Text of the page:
August 21, 2013
By Joyce Wang
Who said the upcoming Sony PlayStation 4 was just another gaming console? Reports that Sony has inked a tentative agreement with Viacom to stream cable channels, potentially over the PS4, has tongues wagging as the company reportedly pursues similar deals with Time Warner and Disney. The PS4 is expected to be available later this year. Will PS4 be Sony's version of Microsoft's all-in-one entertainment console Xbox 1? Maybe. But a Sony rep, who declined to address the reports, said PS4's main focus remains the more than 1bln global gamers.
The company also highlighted advanced gaming features when it announced the device earlier this year, boasting a custom chip that enables high-fidelity graphics, as well as a connected and immersive gaming experience. In addition, the Sony rep said other OTT services such as Netflix and Amazon remain "very important to the PlayStation ecosystem," as do other "integral" connected devices.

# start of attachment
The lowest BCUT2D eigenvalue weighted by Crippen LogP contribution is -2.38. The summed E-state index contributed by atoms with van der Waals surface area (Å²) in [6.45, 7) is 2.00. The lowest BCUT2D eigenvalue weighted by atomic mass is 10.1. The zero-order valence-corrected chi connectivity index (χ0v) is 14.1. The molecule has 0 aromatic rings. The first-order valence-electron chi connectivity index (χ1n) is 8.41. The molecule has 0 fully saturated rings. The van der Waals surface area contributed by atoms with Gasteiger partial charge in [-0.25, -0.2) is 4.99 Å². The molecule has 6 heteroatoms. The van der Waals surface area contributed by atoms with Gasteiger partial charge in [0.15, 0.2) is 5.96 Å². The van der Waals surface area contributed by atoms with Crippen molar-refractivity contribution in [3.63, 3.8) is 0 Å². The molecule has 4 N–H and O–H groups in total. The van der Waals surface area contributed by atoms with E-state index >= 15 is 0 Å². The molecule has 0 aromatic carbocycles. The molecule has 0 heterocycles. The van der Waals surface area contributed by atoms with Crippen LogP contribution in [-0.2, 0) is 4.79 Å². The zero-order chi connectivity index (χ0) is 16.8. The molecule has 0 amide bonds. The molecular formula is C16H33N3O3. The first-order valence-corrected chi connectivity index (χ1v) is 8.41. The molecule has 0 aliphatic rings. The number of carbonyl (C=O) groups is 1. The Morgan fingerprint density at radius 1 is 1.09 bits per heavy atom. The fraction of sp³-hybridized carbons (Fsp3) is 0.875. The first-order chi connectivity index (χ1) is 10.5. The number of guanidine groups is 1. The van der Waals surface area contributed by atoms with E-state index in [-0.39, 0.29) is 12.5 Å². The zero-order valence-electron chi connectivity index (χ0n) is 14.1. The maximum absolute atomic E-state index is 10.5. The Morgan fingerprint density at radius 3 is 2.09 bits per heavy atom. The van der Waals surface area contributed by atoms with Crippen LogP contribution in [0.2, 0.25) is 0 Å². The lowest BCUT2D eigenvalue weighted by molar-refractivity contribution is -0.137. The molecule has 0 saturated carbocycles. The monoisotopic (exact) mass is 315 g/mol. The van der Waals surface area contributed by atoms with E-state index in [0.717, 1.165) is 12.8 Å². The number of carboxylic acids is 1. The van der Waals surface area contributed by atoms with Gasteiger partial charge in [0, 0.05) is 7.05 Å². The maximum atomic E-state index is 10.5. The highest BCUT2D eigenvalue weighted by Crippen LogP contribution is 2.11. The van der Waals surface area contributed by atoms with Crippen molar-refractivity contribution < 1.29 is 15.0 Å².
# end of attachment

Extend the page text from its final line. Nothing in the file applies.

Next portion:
The new PlayStation app offers 2nd screen functionality across mobile phones and tablets, and Sony's own PlayStation Vita lets gamers extend PS4 titles to a 2nd gaming screen via WiFi. Assuming rumors of deals with programmers come to fruition, PS4 could of course double as a streaming device for premium content. S&P analysts said the "advent of competitive online video services, heralded by mostly library-focused offerings from Netflix, Amazon and others" represent another watershed moment for an emerging pay-TV market.
Meanwhile, Moffett Research said these kind of OTT deals also highlight the "real race" toward usage-based broadband pricing for cable operators, who after all own all of those wires. But even as some cable ops move toward tiered pricing, Moffett said the industry remains split on the issue and still has a long way to go before it becomes common practice. The lack of unanimity might be in part due to John Malone's ambition in consolidation. "What the industry really needs, Malone seems to be saying, is leadership," especially on tier pricing model, it said. Will pay-TV providers get the last laugh? Perhaps Dr John has the answer...
EDITOR'S NOTE: This story originally appeared in CableFAX Daily. Go here to subscribe.